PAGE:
Between 1860 and 1880, it became common for American reformers to gather on stages—then called lyceums—to promote abolition, temperance,education reform, and women’s rights. Lyceum associations allowed suffragists to speak. In their lectures, suffragists addressed men and women of diverse backgrounds—across state, racial, and economic divides—and reached wider audiences than through women’s organizations alone. Representative Women is a combinative portrait that brings together seven women who were active on the lecture circuit. The visual power of the image stems from its ability to reveal both the cohesiveness of the movement and the strong individual personalities within it. Clockwise from the top are portraits of Lucretia Coffin Mott, Elizabeth Cady Stanton, Mary Livermore, Lydia Maria Francis Child, Susan B. Anthony, and Sara Jane Lippincott, who surround the central figure of Anna Elizabeth Dickinson. At the time, Dickinson was more popular than Mark Twain and held the distinction of being the highest paid woman on the lecture circuit.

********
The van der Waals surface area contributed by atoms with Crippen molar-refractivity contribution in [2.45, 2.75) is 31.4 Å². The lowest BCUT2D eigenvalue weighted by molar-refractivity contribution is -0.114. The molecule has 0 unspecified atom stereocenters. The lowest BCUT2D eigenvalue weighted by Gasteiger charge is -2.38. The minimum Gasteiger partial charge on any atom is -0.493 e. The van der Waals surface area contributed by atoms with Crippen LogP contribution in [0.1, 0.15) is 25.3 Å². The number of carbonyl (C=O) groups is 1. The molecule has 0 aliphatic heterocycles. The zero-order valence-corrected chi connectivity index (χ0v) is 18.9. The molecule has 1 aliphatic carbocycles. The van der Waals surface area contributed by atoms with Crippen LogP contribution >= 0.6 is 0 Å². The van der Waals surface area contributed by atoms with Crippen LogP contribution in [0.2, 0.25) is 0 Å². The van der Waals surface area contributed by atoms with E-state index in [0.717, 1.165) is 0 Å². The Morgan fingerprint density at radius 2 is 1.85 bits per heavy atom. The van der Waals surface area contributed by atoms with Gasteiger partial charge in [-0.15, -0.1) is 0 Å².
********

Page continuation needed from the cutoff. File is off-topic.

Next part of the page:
• Title: Representative Women
  • Creator: L. Schamer
  • Date Created: 1870
  • Physical Dimensions: w32 x h41 cm (Image)
  • Type: Lithograph on paper
  • Rights: National Portrait Gallery, Smithsonian Institution
  • External Link: Votes for Women: A Portrait of Persistence
  • Classification: Print

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